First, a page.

Duke FEMMES+, Females and Allies Excelling More in Math, Engineering, and Science, is an educational outreach program partnering with schools in the Durham area. Volunteers lead students in engaging, hands-on STEM activities such as building boats and making bath bombs.
Senior Angela Guan, co-program director of FEMMES+, said the club has existed since 2008 and predominantly serves six elementary schools in the Durham community. It also has some programming directed towards middle and high schoolers.
FEMMES+ has an executive board of 18 students, which includes administrative roles that oversee individual club aspects such as planning, programming, creating activities and coordinating with the Durham schools.
“It’s a pretty big organization with a lot of moving parts,” Guan said. According to Guan, FEMMES+ has about “100 to 150, maybe even 200” volunteers, depending on the year.
Guan said FEMMES+ has seen smaller involvement due to COVID-19, with around 100 members across all of its programming. When Duke’s campus initially shut down, the club met on Zoom to engage virtually with the students after school through interactive videos, computer games and PowerPoint presentations.
However, the students’ parents were worried that their children were on Zoom for too long each day, since school was already on Zoom.
“That's a lot of Zoom for a fourth grader, to have an entire school day on Zoom and then another hour afterwards doing activities with us,” Guan said. “So we saw our numbers drop a lot.”
This year, the FEMMES+ executive board members have been able to transition to more adaptive and innovative methods of incorporating hands-on activities, even through Zoom. They packaged materials they would normally take to the schools and then hosted pickup days for parents to collect the programming supplies that their kids could play with at home. Virtual activities then included making parachutes and building DNA ladders with clay.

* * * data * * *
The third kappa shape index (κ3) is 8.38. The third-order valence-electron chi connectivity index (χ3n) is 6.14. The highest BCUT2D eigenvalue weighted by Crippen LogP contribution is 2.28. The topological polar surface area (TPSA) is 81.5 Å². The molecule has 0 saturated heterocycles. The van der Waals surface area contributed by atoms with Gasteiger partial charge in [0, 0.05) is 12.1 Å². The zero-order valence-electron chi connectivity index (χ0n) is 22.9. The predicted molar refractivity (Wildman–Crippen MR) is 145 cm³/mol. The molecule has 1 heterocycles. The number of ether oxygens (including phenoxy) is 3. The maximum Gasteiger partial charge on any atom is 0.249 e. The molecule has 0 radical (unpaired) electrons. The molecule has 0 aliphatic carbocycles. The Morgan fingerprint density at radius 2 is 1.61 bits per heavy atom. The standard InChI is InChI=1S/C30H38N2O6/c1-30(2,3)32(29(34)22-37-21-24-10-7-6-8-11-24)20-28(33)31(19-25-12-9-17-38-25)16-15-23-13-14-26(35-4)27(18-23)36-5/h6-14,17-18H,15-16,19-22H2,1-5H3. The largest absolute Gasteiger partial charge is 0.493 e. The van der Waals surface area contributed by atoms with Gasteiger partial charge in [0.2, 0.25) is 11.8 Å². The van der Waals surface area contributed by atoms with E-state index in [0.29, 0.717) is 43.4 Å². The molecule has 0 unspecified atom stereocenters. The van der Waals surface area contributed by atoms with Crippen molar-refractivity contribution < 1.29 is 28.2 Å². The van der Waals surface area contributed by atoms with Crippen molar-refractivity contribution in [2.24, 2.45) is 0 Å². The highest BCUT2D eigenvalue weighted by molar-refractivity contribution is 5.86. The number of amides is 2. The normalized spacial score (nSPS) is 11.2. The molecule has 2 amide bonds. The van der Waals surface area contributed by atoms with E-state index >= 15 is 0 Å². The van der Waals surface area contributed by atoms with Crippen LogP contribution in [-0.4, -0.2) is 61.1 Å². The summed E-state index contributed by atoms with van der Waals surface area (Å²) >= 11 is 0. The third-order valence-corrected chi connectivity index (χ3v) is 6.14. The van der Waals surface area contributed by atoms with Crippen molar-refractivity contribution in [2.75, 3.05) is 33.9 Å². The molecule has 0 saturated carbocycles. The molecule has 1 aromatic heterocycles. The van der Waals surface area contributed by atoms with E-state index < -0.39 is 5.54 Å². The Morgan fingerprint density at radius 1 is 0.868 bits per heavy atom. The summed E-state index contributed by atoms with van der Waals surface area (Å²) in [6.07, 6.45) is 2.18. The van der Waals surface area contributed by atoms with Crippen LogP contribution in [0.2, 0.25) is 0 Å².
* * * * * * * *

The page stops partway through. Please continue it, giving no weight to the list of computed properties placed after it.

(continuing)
Guan’s favorite memory with FEMMES+ was hosting an in-person summer camp at Duke two years ago. The camp was a week long, and each day was packed with five or six different activities, which is typically the same amount of activities the club does over an entire semester.
Guan said it was a really long, tiring and hot week but also one of the most involved and fulfilling times she’s experienced with the club.
“We basically do what we do during the semester, but on steroids,” Guan said. “We did this one activity with bottle rockets, where we were exploring this chemistry concept, and it was just really fun to see the girls be so excited when a bottle would fly up in the air.”
Guan said FEMMES+ was started by a group of female students around 2008. When Guan was in elementary school, she lived in Chapel Hill and attended a summer camp hosted by FEMMES+. As one of the pioneer students in the program, she has enjoyed seeing how it has grown from when she was a kid.
“I just thought that college students were my biggest role models ever,” Guan said. “And I think in a lot of public schools, you don't get a lot of exposure to STEM fields as an elementary schooler. So learning engineering and tech and science at such a young age I think was really fun and definitely inspired me.”
At the end of the semester, FEMMES+ sends out post-program surveys, and Guan said it was very evident that there are a lot of people positively impacted by the club’s service. Parents indicate every year on the surveys that their kids have an increased interest in math and other STEM fields because of the FEMMES+ programming.
“Parents are always like, ‘Please do this more, like our kids love this,’” she said. “And we also see a lot of participants come back year after year. So I think that means that they enjoy our program.”
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Alison Korn is a Pratt sophomore and enterprise editor of The Chronicle's 118th volume.